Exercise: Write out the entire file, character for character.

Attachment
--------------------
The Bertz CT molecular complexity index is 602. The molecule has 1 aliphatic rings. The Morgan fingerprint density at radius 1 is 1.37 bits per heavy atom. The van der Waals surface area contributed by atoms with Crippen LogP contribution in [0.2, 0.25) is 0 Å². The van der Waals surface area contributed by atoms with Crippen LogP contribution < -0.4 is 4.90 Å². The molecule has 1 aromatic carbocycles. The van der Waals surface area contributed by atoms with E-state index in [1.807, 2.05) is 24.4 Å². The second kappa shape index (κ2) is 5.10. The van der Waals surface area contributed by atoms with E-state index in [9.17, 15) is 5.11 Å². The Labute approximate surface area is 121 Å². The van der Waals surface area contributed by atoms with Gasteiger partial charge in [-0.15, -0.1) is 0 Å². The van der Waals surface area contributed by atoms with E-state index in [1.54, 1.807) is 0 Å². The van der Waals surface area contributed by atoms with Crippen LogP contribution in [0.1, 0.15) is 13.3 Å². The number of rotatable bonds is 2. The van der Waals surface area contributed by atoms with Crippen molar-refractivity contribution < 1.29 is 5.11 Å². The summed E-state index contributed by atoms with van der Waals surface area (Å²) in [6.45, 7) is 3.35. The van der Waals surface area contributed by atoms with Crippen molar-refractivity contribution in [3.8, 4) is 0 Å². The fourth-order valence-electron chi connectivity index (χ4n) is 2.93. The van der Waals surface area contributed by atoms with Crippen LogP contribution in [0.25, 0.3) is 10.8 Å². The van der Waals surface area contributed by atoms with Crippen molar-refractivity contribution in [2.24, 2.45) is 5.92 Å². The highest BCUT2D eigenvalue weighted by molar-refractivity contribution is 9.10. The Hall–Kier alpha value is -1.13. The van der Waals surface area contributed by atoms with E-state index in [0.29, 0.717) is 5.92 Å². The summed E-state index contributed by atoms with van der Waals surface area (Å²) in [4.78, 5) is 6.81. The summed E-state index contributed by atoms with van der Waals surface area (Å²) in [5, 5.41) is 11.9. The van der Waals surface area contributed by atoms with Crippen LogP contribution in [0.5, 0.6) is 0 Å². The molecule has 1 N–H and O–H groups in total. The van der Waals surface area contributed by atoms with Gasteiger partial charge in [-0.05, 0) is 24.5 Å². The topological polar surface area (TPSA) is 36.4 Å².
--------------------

The Bertz CT molecular complexity index is 602. The molecule has 1 aliphatic rings. The Morgan fingerprint density at radius 1 is 1.37 bits per heavy atom. The van der Waals surface area contributed by atoms with Crippen LogP contribution in [0.2, 0.25) is 0 Å². The van der Waals surface area contributed by atoms with Crippen LogP contribution < -0.4 is 4.90 Å². The molecule has 1 aromatic carbocycles. The van der Waals surface area contributed by atoms with E-state index in [1.807, 2.05) is 24.4 Å². The second kappa shape index (κ2) is 5.10. The van der Waals surface area contributed by atoms with E-state index in [9.17, 15) is 5.11 Å². The Labute approximate surface area is 121 Å². The van der Waals surface area contributed by atoms with Gasteiger partial charge in [-0.15, -0.1) is 0 Å². The van der Waals surface area contributed by atoms with E-state index in [1.54, 1.807) is 0 Å². The van der Waals surface area contributed by atoms with Crippen LogP contribution in [0.1, 0.15) is 13.3 Å². The number of rotatable bonds is 2. The van der Waals surface area contributed by atoms with Crippen molar-refractivity contribution < 1.29 is 5.11 Å². The summed E-state index contributed by atoms with van der Waals surface area (Å²) in [6.45, 7) is 3.35. The van der Waals surface area contributed by atoms with Crippen molar-refractivity contribution in [3.8, 4) is 0 Å². The fourth-order valence-electron chi connectivity index (χ4n) is 2.93. The van der Waals surface area contributed by atoms with Crippen LogP contribution in [0.25, 0.3) is 10.8 Å². The van der Waals surface area contributed by atoms with Crippen molar-refractivity contribution in [2.24, 2.45) is 5.92 Å². The highest BCUT2D eigenvalue weighted by molar-refractivity contribution is 9.10. The Hall–Kier alpha value is -1.13. The van der Waals surface area contributed by atoms with E-state index in [0.29, 0.717) is 5.92 Å². The summed E-state index contributed by atoms with van der Waals surface area (Å²) in [4.78, 5) is 6.81. The summed E-state index contributed by atoms with van der Waals surface area (Å²) in [5, 5.41) is 11.9. The van der Waals surface area contributed by atoms with Crippen LogP contribution in [0.5, 0.6) is 0 Å². The molecule has 1 N–H and O–H groups in total. The van der Waals surface area contributed by atoms with Gasteiger partial charge in [-0.05, 0) is 24.5 Å². The topological polar surface area (TPSA) is 36.4 Å².